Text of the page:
• Enter your email address to follow this blog and receive notifications of new posts by email.

    Join 1,790 other followers

  • Southern IPM blog posts

    August 2019
    M T W T F S S
    « Jul    
     1234
    567891011
    12131415161718
    19202122232425
    262728293031  
  • Funded by USDA National Institute of Food and Agriculture

    The Southern Region IPM Center is located at North Carolina State University, 1730 Varsity Drive, Suite 110, Raleigh, NC 27606, and is sponsored by the United States Department of Agriculture, National Institute of Food and Agriculture.
  • Southern IPM Tweets

Want pollinators? Lower the temperature

Researchers at NC State University recently published a paper about wild bee abundance in relationship to urban warming.

The paper challenges the idea that planting more flowers will attract more pollinators. Although the number of larger bees do increase as flower populations increase, populations of small bees tend to decline at some of the hottest sites. Continue reading

Hot Cities Spell Bad News for Bees

by Matt Shipman, North Carolina State University

A new study from North Carolina State University finds that common wild bee species decline as urban temperatures increase.

“We looked at 15 of the most common bee species in southeastern cities and – through fieldwork and labwork – found that increasing temperatures in urban heat islands will have a negative effect on almost all of them,” says Steve Frank, an associate professor of entomology at NC State and co-author of a paper describing the work. Continue reading

Urban warming slows photosynthesis and growth in city trees

by Matt Shipman, NC State University

New research from North Carolina State University finds that urban warming reduces growth and photosynthesis in city trees. The researchers found that insect pests are part of the problem, but that heat itself plays a more significant role.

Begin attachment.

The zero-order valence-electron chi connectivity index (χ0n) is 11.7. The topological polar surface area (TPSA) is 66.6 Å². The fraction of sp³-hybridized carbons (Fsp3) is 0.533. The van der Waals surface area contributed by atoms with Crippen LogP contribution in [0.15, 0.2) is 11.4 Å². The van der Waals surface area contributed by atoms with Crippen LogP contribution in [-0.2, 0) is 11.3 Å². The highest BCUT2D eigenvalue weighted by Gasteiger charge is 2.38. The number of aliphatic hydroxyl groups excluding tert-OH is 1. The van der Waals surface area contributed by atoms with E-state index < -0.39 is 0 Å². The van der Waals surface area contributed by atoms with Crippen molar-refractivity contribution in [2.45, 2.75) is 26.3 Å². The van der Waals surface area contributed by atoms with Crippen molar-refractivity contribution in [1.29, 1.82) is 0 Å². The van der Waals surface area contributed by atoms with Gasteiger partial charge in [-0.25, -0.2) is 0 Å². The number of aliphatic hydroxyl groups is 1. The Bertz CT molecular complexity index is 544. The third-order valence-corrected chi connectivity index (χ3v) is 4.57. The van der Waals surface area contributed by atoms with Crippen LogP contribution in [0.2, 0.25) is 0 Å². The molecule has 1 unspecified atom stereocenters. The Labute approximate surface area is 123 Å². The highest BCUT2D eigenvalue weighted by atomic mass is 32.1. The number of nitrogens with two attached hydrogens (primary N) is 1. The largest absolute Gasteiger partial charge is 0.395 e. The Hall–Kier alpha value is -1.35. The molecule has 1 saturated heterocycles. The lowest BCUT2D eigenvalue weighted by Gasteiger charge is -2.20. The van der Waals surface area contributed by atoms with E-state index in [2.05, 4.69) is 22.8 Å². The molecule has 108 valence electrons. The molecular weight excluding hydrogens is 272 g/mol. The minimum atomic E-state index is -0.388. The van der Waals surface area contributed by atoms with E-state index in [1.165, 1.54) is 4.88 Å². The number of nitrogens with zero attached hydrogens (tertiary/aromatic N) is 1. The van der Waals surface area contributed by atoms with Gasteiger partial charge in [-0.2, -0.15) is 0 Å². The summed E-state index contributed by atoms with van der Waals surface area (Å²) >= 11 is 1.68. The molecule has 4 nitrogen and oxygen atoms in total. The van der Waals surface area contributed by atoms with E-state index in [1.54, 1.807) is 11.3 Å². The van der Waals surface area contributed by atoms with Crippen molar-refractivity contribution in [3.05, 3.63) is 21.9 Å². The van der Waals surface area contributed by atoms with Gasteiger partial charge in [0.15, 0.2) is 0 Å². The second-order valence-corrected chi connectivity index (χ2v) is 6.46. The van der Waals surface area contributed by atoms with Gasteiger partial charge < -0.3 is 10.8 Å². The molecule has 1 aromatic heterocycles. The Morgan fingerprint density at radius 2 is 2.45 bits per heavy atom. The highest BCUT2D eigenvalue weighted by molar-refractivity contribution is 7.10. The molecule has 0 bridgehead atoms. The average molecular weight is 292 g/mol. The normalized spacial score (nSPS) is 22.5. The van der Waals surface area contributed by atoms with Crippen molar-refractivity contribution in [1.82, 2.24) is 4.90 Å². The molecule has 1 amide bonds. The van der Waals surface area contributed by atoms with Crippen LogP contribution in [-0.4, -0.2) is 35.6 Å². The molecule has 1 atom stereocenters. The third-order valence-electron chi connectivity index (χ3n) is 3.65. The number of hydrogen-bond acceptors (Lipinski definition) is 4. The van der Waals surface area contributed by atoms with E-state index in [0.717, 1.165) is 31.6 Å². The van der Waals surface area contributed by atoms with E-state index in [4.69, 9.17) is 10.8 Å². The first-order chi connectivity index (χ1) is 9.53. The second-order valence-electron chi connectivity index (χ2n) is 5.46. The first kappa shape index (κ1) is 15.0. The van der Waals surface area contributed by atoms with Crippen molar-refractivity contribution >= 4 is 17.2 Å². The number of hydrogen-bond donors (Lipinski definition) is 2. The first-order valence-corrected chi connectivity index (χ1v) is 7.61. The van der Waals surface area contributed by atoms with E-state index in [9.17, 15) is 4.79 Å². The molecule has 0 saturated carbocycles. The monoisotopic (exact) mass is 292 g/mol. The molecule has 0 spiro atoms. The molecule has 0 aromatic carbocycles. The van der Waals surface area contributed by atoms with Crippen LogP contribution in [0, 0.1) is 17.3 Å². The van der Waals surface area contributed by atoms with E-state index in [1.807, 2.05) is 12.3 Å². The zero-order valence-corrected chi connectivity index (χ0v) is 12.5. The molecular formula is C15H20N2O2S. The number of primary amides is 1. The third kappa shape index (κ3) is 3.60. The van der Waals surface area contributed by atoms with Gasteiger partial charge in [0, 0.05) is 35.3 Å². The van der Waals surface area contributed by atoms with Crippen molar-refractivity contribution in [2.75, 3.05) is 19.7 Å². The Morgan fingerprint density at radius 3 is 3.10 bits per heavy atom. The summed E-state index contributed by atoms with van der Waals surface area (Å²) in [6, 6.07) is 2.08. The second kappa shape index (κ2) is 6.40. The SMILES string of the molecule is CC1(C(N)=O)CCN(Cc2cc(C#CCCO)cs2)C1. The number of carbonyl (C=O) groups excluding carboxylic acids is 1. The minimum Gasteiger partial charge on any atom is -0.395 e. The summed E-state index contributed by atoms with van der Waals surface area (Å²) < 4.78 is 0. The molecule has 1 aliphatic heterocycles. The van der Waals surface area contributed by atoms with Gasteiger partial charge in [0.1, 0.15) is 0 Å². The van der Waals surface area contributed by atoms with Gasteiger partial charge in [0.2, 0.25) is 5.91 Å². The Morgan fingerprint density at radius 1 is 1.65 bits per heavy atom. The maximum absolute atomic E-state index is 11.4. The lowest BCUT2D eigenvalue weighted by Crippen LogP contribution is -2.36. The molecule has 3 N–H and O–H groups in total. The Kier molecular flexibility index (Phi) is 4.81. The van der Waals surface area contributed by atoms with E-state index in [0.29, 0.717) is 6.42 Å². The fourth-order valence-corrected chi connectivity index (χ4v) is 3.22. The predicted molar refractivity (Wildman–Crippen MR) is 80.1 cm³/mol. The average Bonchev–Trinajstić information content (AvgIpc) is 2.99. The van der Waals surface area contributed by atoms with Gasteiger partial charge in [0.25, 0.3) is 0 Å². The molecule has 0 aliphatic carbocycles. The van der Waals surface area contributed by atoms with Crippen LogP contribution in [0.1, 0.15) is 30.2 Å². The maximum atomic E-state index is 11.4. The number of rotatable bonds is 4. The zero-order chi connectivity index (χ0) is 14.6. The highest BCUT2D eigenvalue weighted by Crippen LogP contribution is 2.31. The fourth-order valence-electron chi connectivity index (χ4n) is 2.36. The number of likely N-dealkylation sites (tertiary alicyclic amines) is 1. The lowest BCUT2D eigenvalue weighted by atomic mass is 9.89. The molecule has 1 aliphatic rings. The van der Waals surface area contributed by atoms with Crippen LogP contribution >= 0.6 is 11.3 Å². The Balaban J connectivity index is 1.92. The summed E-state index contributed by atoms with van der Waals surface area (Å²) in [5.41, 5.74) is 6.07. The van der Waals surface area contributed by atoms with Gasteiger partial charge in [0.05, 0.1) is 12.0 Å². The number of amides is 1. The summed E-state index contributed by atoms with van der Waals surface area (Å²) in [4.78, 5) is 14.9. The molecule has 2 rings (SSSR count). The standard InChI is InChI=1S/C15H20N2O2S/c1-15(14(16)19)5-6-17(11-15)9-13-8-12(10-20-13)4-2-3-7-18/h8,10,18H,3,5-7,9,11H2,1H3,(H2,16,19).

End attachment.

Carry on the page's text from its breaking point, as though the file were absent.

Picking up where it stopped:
Earlier studies have shown that urban warming increases pest abundance in street trees,” says Emily Meineke, lead author of a paper describing the work. “We wanted to know how urban warming and pest abundance affect tree growth, since trees pull carbon out of the atmosphere and convert it into biomass. This is important, because we know that high levels of atmospheric carbon play a role in climate change.” Meineke did the work while a Ph.D. student at NC State. She is now a postdoctoral researcher at Harvard. Continue reading

Warmer temps limit impact of parasites, boost pest populations

By Matt Shipman

Climate change is expected to disrupt ecosystems by changing the life cycles of insects and other organisms in unpredictable ways – and scientists are getting a preview of these changes in cities. Research from North Carolina State University shows that some insect pests are thriving in warm, urban environments and developing earlier, limiting the impact of parasitoid wasps that normally help keep those pest populations in check.

Continue reading

Study finds urban warming increases scale insect populations and reduces tree health

A study published this past March revealed that urban warming increases the abundance of some tree pests, while decreasing tree health.

North Carolina State University researchers Adam Dale and Steven Frank tested the hypothesis that warm temperatures stimulates the reproduction of herbivorous pests such as armored scale insects (Melanaspis tenebricosa), while also increasing water stress and decreasing tree health. They studied several populations of red maple (Acer rubrum) trees in the city of Raleigh, NC.

Continue reading